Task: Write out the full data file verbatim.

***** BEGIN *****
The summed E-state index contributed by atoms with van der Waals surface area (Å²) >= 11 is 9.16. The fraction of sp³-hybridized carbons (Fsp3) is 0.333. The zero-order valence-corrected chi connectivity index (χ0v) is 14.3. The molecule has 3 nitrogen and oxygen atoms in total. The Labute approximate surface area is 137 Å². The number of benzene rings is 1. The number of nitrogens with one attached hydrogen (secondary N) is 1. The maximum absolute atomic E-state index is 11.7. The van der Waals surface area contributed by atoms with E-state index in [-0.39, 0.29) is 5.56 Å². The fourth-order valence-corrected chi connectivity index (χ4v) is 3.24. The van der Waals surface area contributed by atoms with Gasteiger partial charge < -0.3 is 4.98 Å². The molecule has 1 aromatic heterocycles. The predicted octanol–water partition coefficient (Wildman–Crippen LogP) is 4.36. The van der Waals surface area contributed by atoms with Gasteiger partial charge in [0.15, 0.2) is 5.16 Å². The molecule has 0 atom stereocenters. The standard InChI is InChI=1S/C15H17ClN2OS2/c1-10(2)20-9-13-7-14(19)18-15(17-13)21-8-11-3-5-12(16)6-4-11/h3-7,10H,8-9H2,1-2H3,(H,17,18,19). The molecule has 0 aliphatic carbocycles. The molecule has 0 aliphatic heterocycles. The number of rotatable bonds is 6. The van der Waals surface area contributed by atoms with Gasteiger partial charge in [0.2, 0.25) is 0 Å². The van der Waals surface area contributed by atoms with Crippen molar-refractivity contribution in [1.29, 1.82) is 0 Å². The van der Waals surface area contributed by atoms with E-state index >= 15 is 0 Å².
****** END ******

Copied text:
The summed E-state index contributed by atoms with van der Waals surface area (Å²) >= 11 is 9.16. The fraction of sp³-hybridized carbons (Fsp3) is 0.333. The zero-order valence-corrected chi connectivity index (χ0v) is 14.3. The molecule has 3 nitrogen and oxygen atoms in total. The Labute approximate surface area is 137 Å². The number of benzene rings is 1. The number of nitrogens with one attached hydrogen (secondary N) is 1. The maximum absolute atomic E-state index is 11.7. The van der Waals surface area contributed by atoms with E-state index in [-0.39, 0.29) is 5.56 Å². The fourth-order valence-corrected chi connectivity index (χ4v) is 3.24. The van der Waals surface area contributed by atoms with Gasteiger partial charge < -0.3 is 4.98 Å². The molecule has 1 aromatic heterocycles. The predicted octanol–water partition coefficient (Wildman–Crippen LogP) is 4.36. The van der Waals surface area contributed by atoms with Gasteiger partial charge in [0.15, 0.2) is 5.16 Å². The molecule has 0 atom stereocenters. The standard InChI is InChI=1S/C15H17ClN2OS2/c1-10(2)20-9-13-7-14(19)18-15(17-13)21-8-11-3-5-12(16)6-4-11/h3-7,10H,8-9H2,1-2H3,(H,17,18,19). The molecule has 0 aliphatic carbocycles. The molecule has 0 aliphatic heterocycles. The number of rotatable bonds is 6. The van der Waals surface area contributed by atoms with Gasteiger partial charge in [0.2, 0.25) is 0 Å². The van der Waals surface area contributed by atoms with Crippen molar-refractivity contribution in [1.29, 1.82) is 0 Å². The van der Waals surface area contributed by atoms with E-state index >= 15 is 0 Å².